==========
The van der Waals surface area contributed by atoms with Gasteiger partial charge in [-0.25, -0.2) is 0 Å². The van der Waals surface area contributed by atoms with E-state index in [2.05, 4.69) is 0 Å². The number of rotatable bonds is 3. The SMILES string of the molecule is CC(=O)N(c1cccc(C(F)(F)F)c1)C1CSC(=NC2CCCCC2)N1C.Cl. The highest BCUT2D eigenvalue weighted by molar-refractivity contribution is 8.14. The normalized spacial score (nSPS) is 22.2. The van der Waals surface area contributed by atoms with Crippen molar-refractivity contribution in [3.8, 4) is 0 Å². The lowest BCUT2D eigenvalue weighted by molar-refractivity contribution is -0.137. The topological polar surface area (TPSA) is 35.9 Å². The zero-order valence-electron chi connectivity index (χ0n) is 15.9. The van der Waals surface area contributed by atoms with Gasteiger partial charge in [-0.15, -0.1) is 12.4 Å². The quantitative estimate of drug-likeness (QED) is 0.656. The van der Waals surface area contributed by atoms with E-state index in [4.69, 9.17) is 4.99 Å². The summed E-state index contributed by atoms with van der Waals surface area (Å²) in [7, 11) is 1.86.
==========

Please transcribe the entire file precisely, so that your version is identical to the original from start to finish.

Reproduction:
The van der Waals surface area contributed by atoms with Gasteiger partial charge in [-0.25, -0.2) is 0 Å². The van der Waals surface area contributed by atoms with E-state index in [2.05, 4.69) is 0 Å². The number of rotatable bonds is 3. The SMILES string of the molecule is CC(=O)N(c1cccc(C(F)(F)F)c1)C1CSC(=NC2CCCCC2)N1C.Cl. The highest BCUT2D eigenvalue weighted by molar-refractivity contribution is 8.14. The normalized spacial score (nSPS) is 22.2. The van der Waals surface area contributed by atoms with Crippen molar-refractivity contribution in [3.8, 4) is 0 Å². The lowest BCUT2D eigenvalue weighted by molar-refractivity contribution is -0.137. The topological polar surface area (TPSA) is 35.9 Å². The zero-order valence-electron chi connectivity index (χ0n) is 15.9. The van der Waals surface area contributed by atoms with Gasteiger partial charge in [-0.15, -0.1) is 12.4 Å². The quantitative estimate of drug-likeness (QED) is 0.656. The van der Waals surface area contributed by atoms with E-state index in [4.69, 9.17) is 4.99 Å². The summed E-state index contributed by atoms with van der Waals surface area (Å²) in [7, 11) is 1.86.